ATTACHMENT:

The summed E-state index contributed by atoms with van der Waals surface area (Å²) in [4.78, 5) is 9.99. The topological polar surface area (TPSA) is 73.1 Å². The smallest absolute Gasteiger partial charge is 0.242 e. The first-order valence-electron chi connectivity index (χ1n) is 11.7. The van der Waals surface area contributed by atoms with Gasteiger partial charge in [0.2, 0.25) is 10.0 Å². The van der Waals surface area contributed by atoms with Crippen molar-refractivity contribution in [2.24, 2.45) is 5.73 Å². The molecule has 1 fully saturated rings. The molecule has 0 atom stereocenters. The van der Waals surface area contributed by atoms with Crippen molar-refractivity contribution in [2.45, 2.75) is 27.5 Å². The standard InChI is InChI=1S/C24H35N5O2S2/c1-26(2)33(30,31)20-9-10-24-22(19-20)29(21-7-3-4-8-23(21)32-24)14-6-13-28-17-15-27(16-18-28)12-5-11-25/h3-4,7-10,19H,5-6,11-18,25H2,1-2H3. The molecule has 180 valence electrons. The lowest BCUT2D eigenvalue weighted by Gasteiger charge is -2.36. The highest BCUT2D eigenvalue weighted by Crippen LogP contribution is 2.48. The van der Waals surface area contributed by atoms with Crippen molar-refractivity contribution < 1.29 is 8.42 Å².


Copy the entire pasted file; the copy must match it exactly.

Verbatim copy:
The summed E-state index contributed by atoms with van der Waals surface area (Å²) in [4.78, 5) is 9.99. The topological polar surface area (TPSA) is 73.1 Å². The smallest absolute Gasteiger partial charge is 0.242 e. The first-order valence-electron chi connectivity index (χ1n) is 11.7. The van der Waals surface area contributed by atoms with Gasteiger partial charge in [0.2, 0.25) is 10.0 Å². The van der Waals surface area contributed by atoms with Crippen molar-refractivity contribution in [2.24, 2.45) is 5.73 Å². The molecule has 1 fully saturated rings. The molecule has 0 atom stereocenters. The van der Waals surface area contributed by atoms with Crippen molar-refractivity contribution in [2.45, 2.75) is 27.5 Å². The standard InChI is InChI=1S/C24H35N5O2S2/c1-26(2)33(30,31)20-9-10-24-22(19-20)29(21-7-3-4-8-23(21)32-24)14-6-13-28-17-15-27(16-18-28)12-5-11-25/h3-4,7-10,19H,5-6,11-18,25H2,1-2H3. The molecule has 180 valence electrons. The lowest BCUT2D eigenvalue weighted by Gasteiger charge is -2.36. The highest BCUT2D eigenvalue weighted by Crippen LogP contribution is 2.48. The van der Waals surface area contributed by atoms with Crippen molar-refractivity contribution < 1.29 is 8.42 Å².